Diaspora is a concept, which carries with it a sense of displacement of people. A new book by Judith Jesch explores the way in which this concept might help us to understand what might broadly be termed the “Viking-phenomena”.
The Viking Diaspora
By Judith Jesch
Around mid-8th century, the Scandinavians began to set sails to their fast and very manoeuvrable clinker-built ships. This opened up for a wave of migrations, which continued well into the 12th century and which resulted in a spat of Scandinavian colonies and later nations covering most of the Northern hemisphere known at that time. From Russia in the east to Newfoundland in the west, Vikings went to raid, to trade and to settle.
The amazing thing, though, about this movement of people and cattle, was not so much the migration in itself; rather, it was the formation of the Viking World as a cultural diaspora. What we know is, that these people did not just move to shores far away. They kept contact with the homeland and faith to their cultural heritage, which they to some extent have continued to tap into even today (as witnessed for instance by the British people, who in the 21st century search for their “Viking DNA Ancestry” on the internet). Judith Jesch is modest and only claims that traces of a diasporic mentality may be found up until the reformation ca. 1500. Present reviewer will claim that the reinvention of this particular tradition continues; and not just in the Viking-reenactments so popular at summer markets, but also in for instance modern literature, music and poetry (eg. the Icelandic novels of Einar Már Guðmundsson, Jón Kalman Stefánsson and not least Thor Vilhjalmsson).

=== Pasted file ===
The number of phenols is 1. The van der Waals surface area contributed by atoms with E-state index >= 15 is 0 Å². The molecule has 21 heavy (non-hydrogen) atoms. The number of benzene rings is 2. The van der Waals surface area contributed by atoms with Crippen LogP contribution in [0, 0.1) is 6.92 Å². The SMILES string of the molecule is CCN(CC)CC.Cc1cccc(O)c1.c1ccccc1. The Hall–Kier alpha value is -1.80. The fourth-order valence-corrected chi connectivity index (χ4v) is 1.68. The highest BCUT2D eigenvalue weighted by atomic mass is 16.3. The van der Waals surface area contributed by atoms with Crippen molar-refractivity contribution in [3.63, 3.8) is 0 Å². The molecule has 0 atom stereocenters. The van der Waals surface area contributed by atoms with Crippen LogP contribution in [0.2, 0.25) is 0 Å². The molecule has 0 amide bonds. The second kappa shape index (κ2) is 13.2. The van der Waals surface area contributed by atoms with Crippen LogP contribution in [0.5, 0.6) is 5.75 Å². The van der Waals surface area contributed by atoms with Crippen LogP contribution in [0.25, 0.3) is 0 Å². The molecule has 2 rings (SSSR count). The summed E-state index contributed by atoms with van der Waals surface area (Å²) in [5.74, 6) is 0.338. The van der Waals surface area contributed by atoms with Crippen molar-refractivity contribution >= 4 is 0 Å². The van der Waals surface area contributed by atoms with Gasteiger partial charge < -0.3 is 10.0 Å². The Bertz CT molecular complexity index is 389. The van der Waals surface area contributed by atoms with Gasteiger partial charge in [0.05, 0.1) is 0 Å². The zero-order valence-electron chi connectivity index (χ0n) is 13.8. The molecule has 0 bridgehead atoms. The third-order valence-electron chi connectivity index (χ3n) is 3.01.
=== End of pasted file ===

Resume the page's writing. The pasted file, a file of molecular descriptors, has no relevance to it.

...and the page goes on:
In a new book, Judith Jesch, has set herself the task of telling the story of the Vikings from this perspective. Given that migration is a physical movement of people and diaspora is the consciousness among these people of being connected to the traditions of their homeland and to fellow migrants, the question she asks is to what extent it makes sense to explore the cultural climate among the migrating Vikings from ca. 750 – 1100 as diasporic?
To end with the conclusion first: Yes, there is no doubt that the migration of the Vikings was fundamentally diasporic in character. And two: it makes immense sense to explore the cultural history of the time and the place from this perspective. We might add, that it probably also makes sense to explore the wider political history of the period with this in mind; however that is not really on the agenda here. Nevertheless, it may be pertinent to point this out to all those historians, who consider cultural history as something, which should be relegated to an appendix. Inspired by this book, one might hope they would begin to try and fill in this particular blank space.
The way in which the story is unpacked is as follows: First Judith Jesch presents the Viking world from a geographical and environmental perspective. Who were the people, how many were they, where did they come from, where did they end up and which marks – physical as well as toponomic and onomastic did they set upon their surroundings and themselves. For instance: did they name their “new world” by transferring “old” names? Or did they zoom in on natural features trying to get their bearings? Or did they simply orient themselves in their new world by conflating their own personal names with that of their farm? (It appears they did variations on at least all three things).
On this background we get an outline of the actual diaspora as it unfolded. Here is an overview of how people seem to have moved back and forth (evidence of DNA), artefacts which marked them – steatite goods, jewellery, a special diet (fish) – and the linguistic traces, which may be found in words and literature.